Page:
As more and more business operations remain remote, cybersecurity has become more important than ever. As a matter of fact, one statistic that has come out of the COVID era for organizations is particularly alarming. Since COVID-19’s impact in 2020, cybercrime attacks including phishing, ransomware, identity theft and fraud have increased 600%. Which begs the question, is your organization as protected as it should be?
A six-fold increase would indicate an incredible amount of cybersecurity attacks within the past year. Of course organizations had been investing into their cybersecurity budgets prior to these attacks, but just how effective had their investments been? Considering, on average, an organization will spend nearly $2.4 million dollars to defend themselves against these attacks, one would hope they’d be well protected. However, some organizations have reported they’ve still been compromised despite these investments. Those that have been compromised report their data became inaccessible for upwards of a week.
Information technology professionals for organizations across the globe seem to be cautious regarding these attacks. Unfortunately, though, what they report is startling. Nearly half of these professionals indicate that their organizations remain vulnerable to these attacks. This vulnerability leads to countless attacks throughout the world. One in four organizations who had invested into their cybersecurity efforts will still be targeted. In fact, nearly nine in ten organizations have indicated that they were the target of some form of ransomware attack in the past year.
While organizations as a whole are at risk, the most common targets of these attacks are an organization’s executives. This is largely in part due to the fact that executives will have the highest-level clearance and thus access to the most sensitive data an organization possess. An entire organization could come crumbling down if any executive isn’t careful when it comes to these attacks. An investment into cybersecurity is important but keeping executives safe is ultimately more important.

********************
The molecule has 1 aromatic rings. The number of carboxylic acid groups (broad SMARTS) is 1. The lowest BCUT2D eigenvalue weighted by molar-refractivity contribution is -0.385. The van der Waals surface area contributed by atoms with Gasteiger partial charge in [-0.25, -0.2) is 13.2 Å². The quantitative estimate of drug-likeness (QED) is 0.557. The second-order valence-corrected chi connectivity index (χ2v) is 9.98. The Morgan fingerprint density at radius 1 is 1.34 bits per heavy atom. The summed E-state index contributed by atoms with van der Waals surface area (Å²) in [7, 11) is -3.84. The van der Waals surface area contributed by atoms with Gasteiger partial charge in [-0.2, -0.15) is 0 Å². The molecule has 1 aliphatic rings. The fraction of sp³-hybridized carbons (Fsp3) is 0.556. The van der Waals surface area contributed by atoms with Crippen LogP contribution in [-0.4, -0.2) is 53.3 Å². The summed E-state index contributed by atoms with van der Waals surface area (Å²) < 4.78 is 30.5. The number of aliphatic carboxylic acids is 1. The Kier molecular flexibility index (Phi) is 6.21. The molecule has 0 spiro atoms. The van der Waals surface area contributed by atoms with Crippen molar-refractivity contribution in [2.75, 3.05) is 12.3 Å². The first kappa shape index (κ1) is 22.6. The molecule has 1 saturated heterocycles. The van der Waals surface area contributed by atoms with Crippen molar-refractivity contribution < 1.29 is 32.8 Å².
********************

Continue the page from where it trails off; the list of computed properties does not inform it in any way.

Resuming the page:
So how can organizations go about protecting their executives? First things first, it’s important to evaluate the ways in which an executive’s data might be put in jeopardy. Beginning with different social media profiles, professional networking channels or even old blog pages or posts that may contain sensitive data should be removed. Personal information in particular should remain as private as possible in these instances, as attackers are more likely to target executives they believe to be most vulnerable. This vulnerability is often determined by how much information is available online. Encourage executives to remain low profile on these networks when possible for their safety.
While the removal of sensitive data online is a great first step, there is another great way of protecting executives. It comes in the form of education. These executives should be made aware of what ransomware or phishing attempts might look like. It’s true some of these attacks may seem genuine at first glance, but attention to detail is what will truly protect these executives. They must be able to determine, on their own, what is truly harmless in regards to communications. Executives should avoid opening any e-mails from senders not included in their contact lists. It’s probably within their best interest to avoid e-mails with deceiving text or phrases as well. Always remain cautious when opening links from e-mails and most importantly executives should refrain from sharing any of their confidential information over these messages.
Ensuring the safety of executives is a challenge. For more strategies fit to do so, be sure to check out the infographic accompanying this post. of Cancom Global Security.